Plasma concentrations of high-dose olanzapine in a double-blind crossover study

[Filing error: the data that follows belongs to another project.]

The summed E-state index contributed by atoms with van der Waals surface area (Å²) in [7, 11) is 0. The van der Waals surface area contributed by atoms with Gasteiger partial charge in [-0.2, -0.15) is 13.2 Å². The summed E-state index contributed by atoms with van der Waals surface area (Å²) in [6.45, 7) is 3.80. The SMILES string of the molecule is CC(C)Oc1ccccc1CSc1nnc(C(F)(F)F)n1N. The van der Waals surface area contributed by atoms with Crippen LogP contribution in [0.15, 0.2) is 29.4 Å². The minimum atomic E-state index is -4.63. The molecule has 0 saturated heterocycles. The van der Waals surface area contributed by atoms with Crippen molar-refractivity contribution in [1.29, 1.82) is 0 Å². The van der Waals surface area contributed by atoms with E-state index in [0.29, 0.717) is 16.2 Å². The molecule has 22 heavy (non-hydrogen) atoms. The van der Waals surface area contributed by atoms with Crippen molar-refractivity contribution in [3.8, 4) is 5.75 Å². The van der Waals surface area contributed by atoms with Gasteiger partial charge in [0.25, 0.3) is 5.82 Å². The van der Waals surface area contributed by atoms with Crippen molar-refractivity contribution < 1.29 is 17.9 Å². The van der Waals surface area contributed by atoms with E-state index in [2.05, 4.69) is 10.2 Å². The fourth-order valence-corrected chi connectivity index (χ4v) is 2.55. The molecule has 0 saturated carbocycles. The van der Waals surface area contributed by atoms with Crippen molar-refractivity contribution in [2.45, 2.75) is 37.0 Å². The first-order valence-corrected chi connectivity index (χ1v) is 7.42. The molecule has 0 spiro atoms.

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Olanzapine is structurally similar to clozapine but has not been shown at routine doses to share the superiority of clozapine to traditional antipsychotics in treatment-resistant patients. Olanzapine, however, has been increasingly used in higher doses as clinicians attempt to find a more tolerable therapy for those refractory to conventional agents. This study examined the relationship of high-dose olanzapine plasma concentrations to symptoms, adverse effects, smoking, and gender. Thirteen patients participated in a double blind 16-week crossover study (8 weeks each arm) of olanzapine (50 mg/day) compared to clozapine (450 mg/day). Women had significantly higher plasma olanzapine levels than men at each time point in each arm (weeks 4, 6, and 8). At 8 weeks women had a steady-state olanzapine level of 278 ± 62 ng/ml while men had a steady-state level of 127 ± 47 ng/ml (p = 0.005). At week 4, olanzapine levels tended to be higher in those who had been on clozapine previously (205 ng/ml) compared to those who received olanzapine in the first arm (105 ng/ml). Cigarette intake was negatively correlated to olanzapine plasma concentrations (week 8: r= =0.86, p < 0.05). Plasma levels were significantly higher in those experiencing constipation (176 vs. 82 ng/ml; p = 0.022). Plasma levels of olanzapine were not associated with symptom response and anticholinergic effects were seen at greater frequency with higher olanzapine concentrations. In conclusion, this study reports plasma olanzapine levels at high fixed doses of olanzapine (50 mg/day) in relation to side effects, symptoms, smoking, and gender. Copyright © 2006 John Wiley & Sons, Ltd.

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